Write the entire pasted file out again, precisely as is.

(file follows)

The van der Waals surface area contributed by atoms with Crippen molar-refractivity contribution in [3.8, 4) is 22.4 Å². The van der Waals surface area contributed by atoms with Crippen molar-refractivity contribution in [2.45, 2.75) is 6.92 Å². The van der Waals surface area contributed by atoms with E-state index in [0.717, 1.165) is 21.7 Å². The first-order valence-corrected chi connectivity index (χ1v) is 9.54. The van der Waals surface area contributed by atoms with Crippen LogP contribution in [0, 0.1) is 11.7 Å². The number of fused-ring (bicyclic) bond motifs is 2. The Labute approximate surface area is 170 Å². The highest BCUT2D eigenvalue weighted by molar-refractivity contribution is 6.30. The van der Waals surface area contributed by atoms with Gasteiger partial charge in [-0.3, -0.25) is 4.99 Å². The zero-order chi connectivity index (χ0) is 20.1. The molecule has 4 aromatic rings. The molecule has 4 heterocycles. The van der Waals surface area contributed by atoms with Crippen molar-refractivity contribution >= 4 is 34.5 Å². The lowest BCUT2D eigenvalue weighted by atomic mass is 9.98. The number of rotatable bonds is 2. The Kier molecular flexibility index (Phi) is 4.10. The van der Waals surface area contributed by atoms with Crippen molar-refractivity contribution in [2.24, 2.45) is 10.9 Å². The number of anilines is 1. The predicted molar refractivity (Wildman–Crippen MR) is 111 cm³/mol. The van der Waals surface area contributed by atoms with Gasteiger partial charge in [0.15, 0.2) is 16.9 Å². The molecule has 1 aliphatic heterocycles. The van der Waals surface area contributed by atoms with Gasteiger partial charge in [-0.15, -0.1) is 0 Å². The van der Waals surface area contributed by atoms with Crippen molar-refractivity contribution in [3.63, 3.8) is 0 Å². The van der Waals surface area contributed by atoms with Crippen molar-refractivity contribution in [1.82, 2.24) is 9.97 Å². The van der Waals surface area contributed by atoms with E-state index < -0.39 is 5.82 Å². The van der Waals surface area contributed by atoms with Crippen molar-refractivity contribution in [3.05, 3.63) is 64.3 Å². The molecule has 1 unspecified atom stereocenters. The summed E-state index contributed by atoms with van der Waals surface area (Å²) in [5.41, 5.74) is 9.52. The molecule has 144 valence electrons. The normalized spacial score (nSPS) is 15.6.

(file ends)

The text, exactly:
The van der Waals surface area contributed by atoms with Crippen molar-refractivity contribution in [3.8, 4) is 22.4 Å². The van der Waals surface area contributed by atoms with Crippen molar-refractivity contribution in [2.45, 2.75) is 6.92 Å². The van der Waals surface area contributed by atoms with E-state index in [0.717, 1.165) is 21.7 Å². The first-order valence-corrected chi connectivity index (χ1v) is 9.54. The van der Waals surface area contributed by atoms with Crippen LogP contribution in [0, 0.1) is 11.7 Å². The number of fused-ring (bicyclic) bond motifs is 2. The Labute approximate surface area is 170 Å². The highest BCUT2D eigenvalue weighted by molar-refractivity contribution is 6.30. The van der Waals surface area contributed by atoms with Gasteiger partial charge in [-0.3, -0.25) is 4.99 Å². The zero-order chi connectivity index (χ0) is 20.1. The molecule has 4 aromatic rings. The molecule has 4 heterocycles. The van der Waals surface area contributed by atoms with Crippen molar-refractivity contribution >= 4 is 34.5 Å². The lowest BCUT2D eigenvalue weighted by atomic mass is 9.98. The number of rotatable bonds is 2. The Kier molecular flexibility index (Phi) is 4.10. The van der Waals surface area contributed by atoms with Crippen molar-refractivity contribution in [2.24, 2.45) is 10.9 Å². The number of anilines is 1. The predicted molar refractivity (Wildman–Crippen MR) is 111 cm³/mol. The van der Waals surface area contributed by atoms with Gasteiger partial charge in [0.15, 0.2) is 16.9 Å². The molecule has 1 aliphatic heterocycles. The van der Waals surface area contributed by atoms with Gasteiger partial charge in [-0.15, -0.1) is 0 Å². The van der Waals surface area contributed by atoms with Crippen molar-refractivity contribution in [3.63, 3.8) is 0 Å². The van der Waals surface area contributed by atoms with Crippen molar-refractivity contribution in [1.82, 2.24) is 9.97 Å². The van der Waals surface area contributed by atoms with E-state index < -0.39 is 5.82 Å². The van der Waals surface area contributed by atoms with Crippen molar-refractivity contribution in [3.05, 3.63) is 64.3 Å². The molecule has 1 unspecified atom stereocenters. The summed E-state index contributed by atoms with van der Waals surface area (Å²) in [5.41, 5.74) is 9.52. The molecule has 144 valence electrons. The normalized spacial score (nSPS) is 15.6.